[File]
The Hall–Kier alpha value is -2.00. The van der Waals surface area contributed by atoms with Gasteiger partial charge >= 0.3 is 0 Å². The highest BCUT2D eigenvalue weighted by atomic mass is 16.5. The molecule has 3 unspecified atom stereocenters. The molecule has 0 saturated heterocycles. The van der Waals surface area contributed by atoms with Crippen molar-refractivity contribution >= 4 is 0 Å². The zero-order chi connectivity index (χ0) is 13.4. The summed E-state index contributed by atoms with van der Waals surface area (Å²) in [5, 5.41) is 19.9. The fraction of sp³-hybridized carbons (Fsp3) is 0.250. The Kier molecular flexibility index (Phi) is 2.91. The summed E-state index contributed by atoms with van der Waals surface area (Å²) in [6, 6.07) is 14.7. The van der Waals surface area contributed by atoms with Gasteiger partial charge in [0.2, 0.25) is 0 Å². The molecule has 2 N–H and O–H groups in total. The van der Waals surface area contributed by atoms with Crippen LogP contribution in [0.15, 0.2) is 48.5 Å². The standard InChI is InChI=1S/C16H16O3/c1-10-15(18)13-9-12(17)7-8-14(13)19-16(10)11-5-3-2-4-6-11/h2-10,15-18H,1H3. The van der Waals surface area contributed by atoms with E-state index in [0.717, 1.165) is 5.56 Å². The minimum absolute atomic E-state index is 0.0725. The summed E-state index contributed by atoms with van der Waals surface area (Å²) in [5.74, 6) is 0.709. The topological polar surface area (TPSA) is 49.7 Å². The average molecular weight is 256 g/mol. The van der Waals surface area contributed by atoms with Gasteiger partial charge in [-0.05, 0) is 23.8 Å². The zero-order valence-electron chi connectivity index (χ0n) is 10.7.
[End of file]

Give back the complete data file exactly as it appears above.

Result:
The Hall–Kier alpha value is -2.00. The van der Waals surface area contributed by atoms with Gasteiger partial charge >= 0.3 is 0 Å². The highest BCUT2D eigenvalue weighted by atomic mass is 16.5. The molecule has 3 unspecified atom stereocenters. The molecule has 0 saturated heterocycles. The van der Waals surface area contributed by atoms with Crippen molar-refractivity contribution >= 4 is 0 Å². The zero-order chi connectivity index (χ0) is 13.4. The summed E-state index contributed by atoms with van der Waals surface area (Å²) in [5, 5.41) is 19.9. The fraction of sp³-hybridized carbons (Fsp3) is 0.250. The Kier molecular flexibility index (Phi) is 2.91. The summed E-state index contributed by atoms with van der Waals surface area (Å²) in [6, 6.07) is 14.7. The van der Waals surface area contributed by atoms with Gasteiger partial charge in [0.2, 0.25) is 0 Å². The molecule has 2 N–H and O–H groups in total. The van der Waals surface area contributed by atoms with Crippen LogP contribution in [0.15, 0.2) is 48.5 Å². The standard InChI is InChI=1S/C16H16O3/c1-10-15(18)13-9-12(17)7-8-14(13)19-16(10)11-5-3-2-4-6-11/h2-10,15-18H,1H3. The van der Waals surface area contributed by atoms with E-state index in [0.717, 1.165) is 5.56 Å². The minimum absolute atomic E-state index is 0.0725. The summed E-state index contributed by atoms with van der Waals surface area (Å²) in [5.74, 6) is 0.709. The topological polar surface area (TPSA) is 49.7 Å². The average molecular weight is 256 g/mol. The van der Waals surface area contributed by atoms with Gasteiger partial charge in [-0.05, 0) is 23.8 Å². The zero-order valence-electron chi connectivity index (χ0n) is 10.7.